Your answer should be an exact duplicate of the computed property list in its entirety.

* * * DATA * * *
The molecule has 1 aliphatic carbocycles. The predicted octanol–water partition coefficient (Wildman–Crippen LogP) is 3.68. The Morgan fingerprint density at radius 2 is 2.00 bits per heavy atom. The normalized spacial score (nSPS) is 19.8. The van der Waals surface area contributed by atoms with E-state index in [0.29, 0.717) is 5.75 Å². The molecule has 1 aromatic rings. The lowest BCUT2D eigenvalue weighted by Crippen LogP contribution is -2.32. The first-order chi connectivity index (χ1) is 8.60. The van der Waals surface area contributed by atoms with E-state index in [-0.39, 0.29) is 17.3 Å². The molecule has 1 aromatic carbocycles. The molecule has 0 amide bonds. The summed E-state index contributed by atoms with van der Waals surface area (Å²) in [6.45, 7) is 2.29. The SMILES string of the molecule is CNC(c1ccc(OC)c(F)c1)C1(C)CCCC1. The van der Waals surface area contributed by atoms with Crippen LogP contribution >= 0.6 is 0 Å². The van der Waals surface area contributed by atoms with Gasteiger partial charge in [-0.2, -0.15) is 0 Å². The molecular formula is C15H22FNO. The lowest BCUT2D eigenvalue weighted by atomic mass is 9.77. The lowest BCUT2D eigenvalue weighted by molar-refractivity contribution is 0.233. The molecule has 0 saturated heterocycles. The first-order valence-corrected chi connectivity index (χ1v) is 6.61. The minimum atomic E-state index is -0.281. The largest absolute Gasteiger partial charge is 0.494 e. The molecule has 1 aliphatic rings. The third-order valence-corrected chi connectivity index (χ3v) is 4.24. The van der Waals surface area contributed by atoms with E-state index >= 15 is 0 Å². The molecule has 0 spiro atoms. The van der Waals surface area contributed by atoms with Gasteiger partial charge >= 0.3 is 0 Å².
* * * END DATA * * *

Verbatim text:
The molecule has 1 aliphatic carbocycles. The predicted octanol–water partition coefficient (Wildman–Crippen LogP) is 3.68. The Morgan fingerprint density at radius 2 is 2.00 bits per heavy atom. The normalized spacial score (nSPS) is 19.8. The van der Waals surface area contributed by atoms with E-state index in [0.29, 0.717) is 5.75 Å². The molecule has 1 aromatic rings. The lowest BCUT2D eigenvalue weighted by Crippen LogP contribution is -2.32. The first-order chi connectivity index (χ1) is 8.60. The van der Waals surface area contributed by atoms with E-state index in [-0.39, 0.29) is 17.3 Å². The molecule has 1 aromatic carbocycles. The molecule has 0 amide bonds. The summed E-state index contributed by atoms with van der Waals surface area (Å²) in [6.45, 7) is 2.29. The SMILES string of the molecule is CNC(c1ccc(OC)c(F)c1)C1(C)CCCC1. The van der Waals surface area contributed by atoms with Crippen LogP contribution >= 0.6 is 0 Å². The van der Waals surface area contributed by atoms with Gasteiger partial charge in [-0.2, -0.15) is 0 Å². The molecular formula is C15H22FNO. The lowest BCUT2D eigenvalue weighted by atomic mass is 9.77. The lowest BCUT2D eigenvalue weighted by molar-refractivity contribution is 0.233. The molecule has 0 saturated heterocycles. The first-order valence-corrected chi connectivity index (χ1v) is 6.61. The minimum atomic E-state index is -0.281. The largest absolute Gasteiger partial charge is 0.494 e. The molecule has 1 aliphatic rings. The third-order valence-corrected chi connectivity index (χ3v) is 4.24. The van der Waals surface area contributed by atoms with E-state index >= 15 is 0 Å². The molecule has 0 spiro atoms. The van der Waals surface area contributed by atoms with Gasteiger partial charge >= 0.3 is 0 Å².